Although I've travelled extensively internationally, I've always made a point of seeing something new in New Zealand every year. They always say you should see your own country before you see the world – the way I see it there's no reason why I shouldn't do both! And now that I was back from my 19-month jaunt, it was time to continue being amazed by my own backyard.
For the 14 years I'd lived in Auckland, I'd always been aware the islands of the Hauraki Gulf, and how accessible they were to Auckland. Yet aside from an overnight work trip to Waiheke, I'd never actually seen any of them myself. So given that I was arriving back to New Zealand at the beginning of summer, I needed to rectify this glaring omission from my travel CV.
So where to go? Waiheke Island is the most popular, and for good reason. Food and beverage, arts and crafts, beaches, combined with regular transport both to/from and around the island. While I'd already been there, I'd barely scratched the surface.
And then there is Rangitoto, ideal for a day trip from Auckland. After all, there aren't many places in the world where you can hike up a dormant volcano within 10km of the centre of a country's largest city.
But what piqued my interest was seeing an online ad for ferries to Motuihe Island. Nice beaches and native New Zealand flora and fauna, coupled with the Department of Conservation (DOC) having a basic campground on the island and I had the makings of a great short break. So the decision was made – Motuihe, here I come!
Up early on a Saturday morning, I packed up my tent (in case you're wondering why I hadn't packed it the night before, I'm currently camping in my sister's backyard!) and grabbed a local bus to the city. Red Boats use Pier Z in the Westhaven Marina next to the CBD, familiar to me as I'd trained there for dragon boating before my trip. After a quick bag check (to check for nasties that could prey on wildlife), we were on our way. The journey took 70 minutes, slower than Fullers faster ferries but all the better to admire the tranquil morning of Auckland's harbour. With the sun slowly breaking through the clouds over one of the world's most beautiful harbours, it reminded me why I love this city so much.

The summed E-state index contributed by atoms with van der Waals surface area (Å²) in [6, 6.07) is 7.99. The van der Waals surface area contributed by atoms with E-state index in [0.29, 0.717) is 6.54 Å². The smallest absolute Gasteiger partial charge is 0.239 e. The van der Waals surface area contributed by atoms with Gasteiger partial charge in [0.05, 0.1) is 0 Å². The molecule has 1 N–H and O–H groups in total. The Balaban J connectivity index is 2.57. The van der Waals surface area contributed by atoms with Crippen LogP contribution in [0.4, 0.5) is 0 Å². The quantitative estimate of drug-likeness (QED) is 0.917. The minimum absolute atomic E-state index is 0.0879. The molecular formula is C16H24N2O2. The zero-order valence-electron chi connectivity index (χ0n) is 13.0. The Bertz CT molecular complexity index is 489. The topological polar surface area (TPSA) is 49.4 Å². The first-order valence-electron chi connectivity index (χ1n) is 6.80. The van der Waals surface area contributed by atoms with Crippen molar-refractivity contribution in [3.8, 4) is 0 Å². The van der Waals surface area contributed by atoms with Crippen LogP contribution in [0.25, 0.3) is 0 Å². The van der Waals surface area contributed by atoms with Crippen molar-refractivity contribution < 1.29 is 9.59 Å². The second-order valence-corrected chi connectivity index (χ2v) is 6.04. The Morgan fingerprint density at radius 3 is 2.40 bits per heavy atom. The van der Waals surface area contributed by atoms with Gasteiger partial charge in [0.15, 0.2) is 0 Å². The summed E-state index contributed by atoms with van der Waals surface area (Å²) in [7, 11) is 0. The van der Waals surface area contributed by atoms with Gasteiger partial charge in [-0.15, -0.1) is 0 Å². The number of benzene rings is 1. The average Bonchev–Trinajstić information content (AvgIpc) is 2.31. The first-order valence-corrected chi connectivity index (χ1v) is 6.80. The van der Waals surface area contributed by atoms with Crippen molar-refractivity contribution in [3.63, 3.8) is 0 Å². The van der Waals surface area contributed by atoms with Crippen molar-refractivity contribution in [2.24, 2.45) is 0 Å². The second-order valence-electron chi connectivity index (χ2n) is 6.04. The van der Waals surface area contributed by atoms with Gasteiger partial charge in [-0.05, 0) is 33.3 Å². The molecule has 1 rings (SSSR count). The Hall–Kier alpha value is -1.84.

Whilst purchasing the ferry ticket online, the option of a $10 guided tour of the island was offered. This seemed great value for money, especially since I didn't know too much about the island. I disembarked and was immediately met by one of the volunteers, who then took the tour participants to the start of the trail, where we then met our guide from the Motuihe Trust (unfortunately I've already forgotten his name, I stupidly didn't add it to my notes).
As I said, I didn't know too much about Motuihe so luckily he started with a brief history lesson. The name Motuihe is a shortened version of Te Motu-a-Ihenga, which means 'Ihenga's Island' in Maori. The island has a rich and varied history; initially settled by several Maori tribes on a temporary basis (permanent settlement was never possible due to a lack of regular fresh water), it's also been a WW1 POW camp for captured German sailors, a children's health camp, a quarantine station for newly arrived immigrants and also a farm through the majority of the 20th century.
Around the start of the 21st century, the island began to transform into its current state – that of a predator-free island habitat for many of New Zealand's vulnerable native species. Most of you will be aware that New Zealand's geographic isolation has led to many of our native birds to evolve to a state of flightlessness due to a lack of predators. The best example is our iconic species and national emblem, the kiwi, but also the weka, pukeko, takahe, kakapo et al. And not forgetting the amazing tuatara – resembling a lizard but actually a distinct species that dates from the time of the dinosaurs! So come human settlement of New Zealand, which saw the introduction of predatory species such as rats, cats, ferrets and stoats, the ground-based fauna of New Zealand didn't stand a chance and their numbers were decimated.
Over the next hour, we walked the Tieke Track. It's one of 3 tracks on Motuihe but the one with the greatest concentration of native flora and fauna. Throughout the walk we were graced with the songs of birds rarely heard on the mainland. Some were familiar to me, like the tui and the kereru (wood pigeon), while others are either rare or extinct on the mainland, such as the bellbird and the saddleback. My only comparable experience had been 4 years earlier on a visit to the Zealandia sanctuary in Wellington.
But what excited me most was the chance to see a tuatara in its natural habitat. We stopped to check one of their regular hangout spots - no joy. Another 50 metres up the trail lay another spot. Our guide had a quick look, then turned with a smile on his face. It really is an amazing experience to see a majestic creature such as the tuatara in its natural environment. This one was catching the rays of the morning sun on a fallen branch. It's also eye-opening to see its size – in captivity they're often smaller but the specimen in front of us was at around 30 cm in length.
With the tour over, I headed to the campground to set up my tent and grab a bite to eat. As the only food facility on Motuihe is the small information kiosk (selling snacks, ice creams and drinks through the middle of the day), I'd bought my own supplies, in this case the remains of the previous nights' noodle stirfry. My hunger sated, it was time to set out on another walk.
Other than the Tieke Track, there are two other walking options on the island, both encompassing a mixture of beaches and walking through forest and grassland. I chose the Bald Knob track, it's unusual name derived from one the islands landmarks, a small grassy hill. Walking slowly for enjoyment rather than purpose, it took around 30 minutes to reach Bald Knob. A small fence meant I couldn't climb it but the views back to the city centre and the eastern suburbs were striking nonetheless.